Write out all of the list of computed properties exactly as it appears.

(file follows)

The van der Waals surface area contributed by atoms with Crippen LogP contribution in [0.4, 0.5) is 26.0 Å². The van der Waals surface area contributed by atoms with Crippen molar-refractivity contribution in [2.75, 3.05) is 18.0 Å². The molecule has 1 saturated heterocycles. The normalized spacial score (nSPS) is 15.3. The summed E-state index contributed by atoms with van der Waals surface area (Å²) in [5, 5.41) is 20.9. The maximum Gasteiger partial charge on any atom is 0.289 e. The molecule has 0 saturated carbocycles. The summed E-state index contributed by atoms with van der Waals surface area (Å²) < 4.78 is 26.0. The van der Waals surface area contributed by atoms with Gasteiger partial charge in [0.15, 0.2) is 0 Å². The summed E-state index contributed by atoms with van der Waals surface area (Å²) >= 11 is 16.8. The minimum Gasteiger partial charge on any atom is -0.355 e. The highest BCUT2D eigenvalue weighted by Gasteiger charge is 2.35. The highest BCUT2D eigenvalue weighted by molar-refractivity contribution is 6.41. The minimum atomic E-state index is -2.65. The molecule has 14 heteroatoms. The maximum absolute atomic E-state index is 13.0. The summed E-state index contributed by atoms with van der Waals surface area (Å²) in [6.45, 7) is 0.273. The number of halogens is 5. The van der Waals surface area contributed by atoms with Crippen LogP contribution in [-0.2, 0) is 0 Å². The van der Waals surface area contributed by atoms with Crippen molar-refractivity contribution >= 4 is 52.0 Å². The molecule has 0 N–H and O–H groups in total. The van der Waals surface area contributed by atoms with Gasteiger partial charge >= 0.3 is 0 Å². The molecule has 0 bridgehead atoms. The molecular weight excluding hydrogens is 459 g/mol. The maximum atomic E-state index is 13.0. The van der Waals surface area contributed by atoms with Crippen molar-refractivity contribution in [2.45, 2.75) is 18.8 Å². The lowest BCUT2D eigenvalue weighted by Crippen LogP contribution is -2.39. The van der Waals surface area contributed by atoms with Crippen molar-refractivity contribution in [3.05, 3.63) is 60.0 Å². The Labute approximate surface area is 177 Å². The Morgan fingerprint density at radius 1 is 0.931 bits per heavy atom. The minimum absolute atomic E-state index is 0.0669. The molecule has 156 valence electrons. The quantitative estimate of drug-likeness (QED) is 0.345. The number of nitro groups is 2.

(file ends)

The van der Waals surface area contributed by atoms with Crippen LogP contribution in [0.4, 0.5) is 26.0 Å². The van der Waals surface area contributed by atoms with Crippen molar-refractivity contribution in [2.75, 3.05) is 18.0 Å². The molecule has 1 saturated heterocycles. The normalized spacial score (nSPS) is 15.3. The summed E-state index contributed by atoms with van der Waals surface area (Å²) in [5, 5.41) is 20.9. The maximum Gasteiger partial charge on any atom is 0.289 e. The molecule has 0 saturated carbocycles. The summed E-state index contributed by atoms with van der Waals surface area (Å²) < 4.78 is 26.0. The van der Waals surface area contributed by atoms with Gasteiger partial charge in [0.15, 0.2) is 0 Å². The summed E-state index contributed by atoms with van der Waals surface area (Å²) >= 11 is 16.8. The minimum Gasteiger partial charge on any atom is -0.355 e. The highest BCUT2D eigenvalue weighted by Gasteiger charge is 2.35. The highest BCUT2D eigenvalue weighted by molar-refractivity contribution is 6.41. The minimum atomic E-state index is -2.65. The molecule has 14 heteroatoms. The maximum absolute atomic E-state index is 13.0. The summed E-state index contributed by atoms with van der Waals surface area (Å²) in [6.45, 7) is 0.273. The number of halogens is 5. The van der Waals surface area contributed by atoms with Crippen LogP contribution in [-0.2, 0) is 0 Å². The van der Waals surface area contributed by atoms with Crippen molar-refractivity contribution >= 4 is 52.0 Å². The molecule has 0 N–H and O–H groups in total. The van der Waals surface area contributed by atoms with Gasteiger partial charge >= 0.3 is 0 Å². The molecule has 0 bridgehead atoms. The molecular weight excluding hydrogens is 459 g/mol. The maximum atomic E-state index is 13.0. The van der Waals surface area contributed by atoms with Crippen molar-refractivity contribution in [2.45, 2.75) is 18.8 Å². The lowest BCUT2D eigenvalue weighted by Crippen LogP contribution is -2.39. The van der Waals surface area contributed by atoms with Crippen molar-refractivity contribution in [3.05, 3.63) is 60.0 Å². The Labute approximate surface area is 177 Å². The Morgan fingerprint density at radius 1 is 0.931 bits per heavy atom. The minimum absolute atomic E-state index is 0.0669. The molecule has 156 valence electrons. The quantitative estimate of drug-likeness (QED) is 0.345. The number of nitro groups is 2.